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quote:
he did make a Jesus-pic after Oliver Stone's "Last Temptation of Christ."
You meant Scorcese. And it was an exceptional adaptation of the source novel... []

Back to the critics' comments about PJ. Many journalists are a lazy lot to begin with -- I doubt many of them fully understood (or read) the book at all. In the years of the movies, PJ was simply hot copy...

And eventually the hype will die down, so it will be interesting to see how the films will be regarded 5 or 10 years from now. I predict they'll be relegated to the position of second-grade fantasy films like "The Dark Crystal", "Willow", "Sword and the Sorcerer" -- dated artifacts. IOW, I highly doubt the trilogy will be studied in film schools.

[btw, on a side note, I just saw "The Aviator". It was the most exuberant piece of filmmaking I've seen in ages... Outstanding.]

[ 01-02-2005, 10:49 PM: Message edited by: Silmahtar ]

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The Witch-King of Angmar
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Yes that's right-- Scorcese; I've remarked previously here that Scorcese could have made a great production of LotR.

I've also stated that PJ's version will be forgotten extremely quickly-- as quickly as "the Blair Witch Project." There was simply no connection with real-life or sense to make any sort of lasting impression-- just a bunch of flashy SFX; if anything, it ASSAULTED sense and sensibility.

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Queen of the Harad
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quote:
quote:
------------------------------------------------------------------------
Has anyone else found other articles and essays that are in this same spirit?
------------------------------------------------------------------------

Not really; everything I find seems to just rave about how "great" it is, and how true to the story blah blah blah
The ironic thing is, that some of these same sites ALSO talk about how the movie and the book had bad moral points-- which simply leads me to conclude that these critics were as bass-ackwards as Peter Jackson in not having the foggiest grasp of the story.

Silly me; I've just answered my own question! Here's some quotes from a couple of articles from ChristianityToday.com that are rather critical of the movies for messing up the characters...

quote:
The first two Peter Jackson film-renderings of The Lord of the Rings missed the moral and religious depths of Tolkien's epic fantasy, but still managed to capture the excitement of the plot and the grandeur of the scene. Yet the second movie began a trend that Jackson has unfortunately retained in the third—an obsession with outward violence. His version of The Return of the King converts the awful subtlety and complexity of evil into something so obvious as to be unserious.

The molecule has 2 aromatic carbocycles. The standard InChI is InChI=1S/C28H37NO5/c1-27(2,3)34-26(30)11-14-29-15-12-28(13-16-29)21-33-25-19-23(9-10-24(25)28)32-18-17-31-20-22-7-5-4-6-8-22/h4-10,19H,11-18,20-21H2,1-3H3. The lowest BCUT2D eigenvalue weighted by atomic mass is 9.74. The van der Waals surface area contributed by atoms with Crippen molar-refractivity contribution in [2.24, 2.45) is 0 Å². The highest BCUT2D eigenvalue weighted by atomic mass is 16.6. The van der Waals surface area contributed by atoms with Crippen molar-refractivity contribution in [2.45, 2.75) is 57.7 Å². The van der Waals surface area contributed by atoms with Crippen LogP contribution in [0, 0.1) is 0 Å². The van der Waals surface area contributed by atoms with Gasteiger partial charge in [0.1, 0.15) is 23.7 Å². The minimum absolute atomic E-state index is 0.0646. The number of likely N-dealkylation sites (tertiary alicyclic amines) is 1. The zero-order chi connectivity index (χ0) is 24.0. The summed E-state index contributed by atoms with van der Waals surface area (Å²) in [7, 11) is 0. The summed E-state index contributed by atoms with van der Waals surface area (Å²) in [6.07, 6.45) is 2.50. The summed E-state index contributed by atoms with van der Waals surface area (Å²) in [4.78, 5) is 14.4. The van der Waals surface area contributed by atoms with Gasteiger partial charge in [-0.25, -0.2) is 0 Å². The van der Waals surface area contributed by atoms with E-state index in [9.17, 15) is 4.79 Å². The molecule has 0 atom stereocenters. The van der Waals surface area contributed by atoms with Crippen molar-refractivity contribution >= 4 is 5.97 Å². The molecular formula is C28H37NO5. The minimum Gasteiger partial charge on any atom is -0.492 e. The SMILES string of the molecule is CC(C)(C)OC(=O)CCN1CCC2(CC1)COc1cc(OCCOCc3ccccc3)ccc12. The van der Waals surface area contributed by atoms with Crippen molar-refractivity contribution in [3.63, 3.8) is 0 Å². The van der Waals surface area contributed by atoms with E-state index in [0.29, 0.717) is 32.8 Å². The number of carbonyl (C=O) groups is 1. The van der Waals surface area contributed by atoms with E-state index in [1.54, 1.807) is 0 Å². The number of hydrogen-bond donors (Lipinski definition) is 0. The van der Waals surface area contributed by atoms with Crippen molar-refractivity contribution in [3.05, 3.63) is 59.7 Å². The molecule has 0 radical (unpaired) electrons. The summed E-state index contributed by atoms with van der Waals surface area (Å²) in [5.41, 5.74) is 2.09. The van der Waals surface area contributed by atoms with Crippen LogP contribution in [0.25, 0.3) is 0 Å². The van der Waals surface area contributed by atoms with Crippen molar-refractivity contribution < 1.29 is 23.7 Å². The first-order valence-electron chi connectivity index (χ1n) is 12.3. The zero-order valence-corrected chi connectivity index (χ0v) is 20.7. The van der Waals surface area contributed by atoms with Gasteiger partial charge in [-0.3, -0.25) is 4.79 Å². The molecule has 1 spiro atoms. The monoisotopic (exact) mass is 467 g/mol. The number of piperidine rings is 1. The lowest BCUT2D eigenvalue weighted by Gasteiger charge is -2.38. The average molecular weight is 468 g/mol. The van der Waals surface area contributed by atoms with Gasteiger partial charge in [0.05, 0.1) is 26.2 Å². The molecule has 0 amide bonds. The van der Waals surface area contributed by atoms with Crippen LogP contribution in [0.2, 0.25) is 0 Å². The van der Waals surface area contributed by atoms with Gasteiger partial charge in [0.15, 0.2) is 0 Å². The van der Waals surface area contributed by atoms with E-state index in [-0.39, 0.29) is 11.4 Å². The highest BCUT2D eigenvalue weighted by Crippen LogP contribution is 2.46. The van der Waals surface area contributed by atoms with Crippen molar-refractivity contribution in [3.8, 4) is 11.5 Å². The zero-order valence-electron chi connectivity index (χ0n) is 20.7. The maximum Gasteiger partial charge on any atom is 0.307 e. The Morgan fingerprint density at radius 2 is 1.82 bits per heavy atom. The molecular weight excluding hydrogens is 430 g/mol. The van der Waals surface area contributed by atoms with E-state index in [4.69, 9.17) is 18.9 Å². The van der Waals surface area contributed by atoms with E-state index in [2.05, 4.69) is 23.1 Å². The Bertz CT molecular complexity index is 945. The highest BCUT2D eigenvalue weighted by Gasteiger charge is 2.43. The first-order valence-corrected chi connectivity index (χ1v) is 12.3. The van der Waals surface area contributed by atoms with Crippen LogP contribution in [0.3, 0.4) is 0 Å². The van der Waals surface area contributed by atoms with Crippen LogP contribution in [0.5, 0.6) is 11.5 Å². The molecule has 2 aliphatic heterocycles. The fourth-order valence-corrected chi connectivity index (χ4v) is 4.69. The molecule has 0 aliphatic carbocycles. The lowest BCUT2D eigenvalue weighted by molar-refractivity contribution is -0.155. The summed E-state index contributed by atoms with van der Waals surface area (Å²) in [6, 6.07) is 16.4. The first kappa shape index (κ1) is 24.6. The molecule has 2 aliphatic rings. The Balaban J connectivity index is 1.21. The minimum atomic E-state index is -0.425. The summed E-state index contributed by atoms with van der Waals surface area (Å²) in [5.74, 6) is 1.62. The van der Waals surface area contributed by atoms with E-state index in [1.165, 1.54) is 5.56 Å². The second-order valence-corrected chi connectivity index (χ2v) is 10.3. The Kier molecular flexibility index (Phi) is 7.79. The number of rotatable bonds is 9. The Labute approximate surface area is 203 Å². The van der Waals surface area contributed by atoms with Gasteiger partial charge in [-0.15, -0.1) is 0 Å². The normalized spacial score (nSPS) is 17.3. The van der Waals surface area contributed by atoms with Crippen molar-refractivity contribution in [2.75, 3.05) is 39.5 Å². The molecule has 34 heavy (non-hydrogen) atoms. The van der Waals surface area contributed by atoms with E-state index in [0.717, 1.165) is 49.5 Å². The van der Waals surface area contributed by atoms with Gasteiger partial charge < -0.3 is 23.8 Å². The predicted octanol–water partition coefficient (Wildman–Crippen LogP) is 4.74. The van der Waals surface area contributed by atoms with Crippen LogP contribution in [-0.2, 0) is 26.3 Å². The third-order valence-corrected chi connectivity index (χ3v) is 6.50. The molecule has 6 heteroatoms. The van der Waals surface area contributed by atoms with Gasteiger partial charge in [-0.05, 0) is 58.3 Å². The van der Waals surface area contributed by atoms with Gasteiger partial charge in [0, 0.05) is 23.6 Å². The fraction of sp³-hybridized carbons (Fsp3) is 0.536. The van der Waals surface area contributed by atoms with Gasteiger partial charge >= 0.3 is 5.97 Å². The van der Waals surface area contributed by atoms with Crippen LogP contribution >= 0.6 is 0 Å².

This ethical and artistic failure becomes most evident in the third movie's depiction of Gollum, the wretched hobbit who, having possessed the Ruling Ring for five hundred years, has been virtually devoured by it. In The Two Towers Jackson revealed Gollum to be a conflicted soul even in his consuming greed. And here he powerfully depicts Gollum's original Cain-like murder in seizing the Ring. But Jackson soon removes our sympathy with the conflicted Gollum—and thus our complicity in his crimes—by turning him into a pathetically comic and merely devious figure. Jackson even allows Gollum to create a bizarre alienation between the utterly loyal servant Sam Gamgee and his heroic master Frodo Baggins. But instead of being emotionally wrought with concern that these two dearest of friends should suddenly be divided, I found myself sniggering at this outrageous violation of Tolkien's great book.

So is Denethor the steward of Gondor turned into a caricature of himself, a snarling and drooling oaf rather than a noble pessimist who has good cause for lamenting the loss of past glories that will never return. Tolkien clearly intends Denethor to be a man of our own time in his forlorn despair over the decline of his culture. Yet Jackson robs Denethor even of the logic of his death—his suicidal refusal to accept half-measures and partial triumphs. Instead, Gandalf's horse knocks Denethor onto the pyre he has built for his son Faramir! Set aflame by its fires, the maddened steward hurtles off a cliff. A scene that Tolkien intended to disclose the horror of hopelessness becomes yet another unintentionally comic display of flamboyant technical effects.

Amen and amen, brother.

The one criticism of the films that rather irks is that these articles' writers claim that the films dwell too much on violence. To a certain extent, I disagree. LOTR is a story about war, and as such it must show the horrible cruelty of war. I'm glad that Peter Jackson didn't sugarify the story into a PG-kiddie romp, but the violence in the PJ Lord of the Rings should have had more of a horrific, Saving Private Ryan quality to it. The head-lopping scenes of Lurtz and the Mouth of Sauron were cartoonish in their lack of blood. And the scene from the book where the armies of Mordor catapulted the severed heads over the walls of Minas Tirith should have been one of the most tragic, wrenching, horrifying moments in the films, but I can't even remember if it was in the theatrical version. Was it in the EE?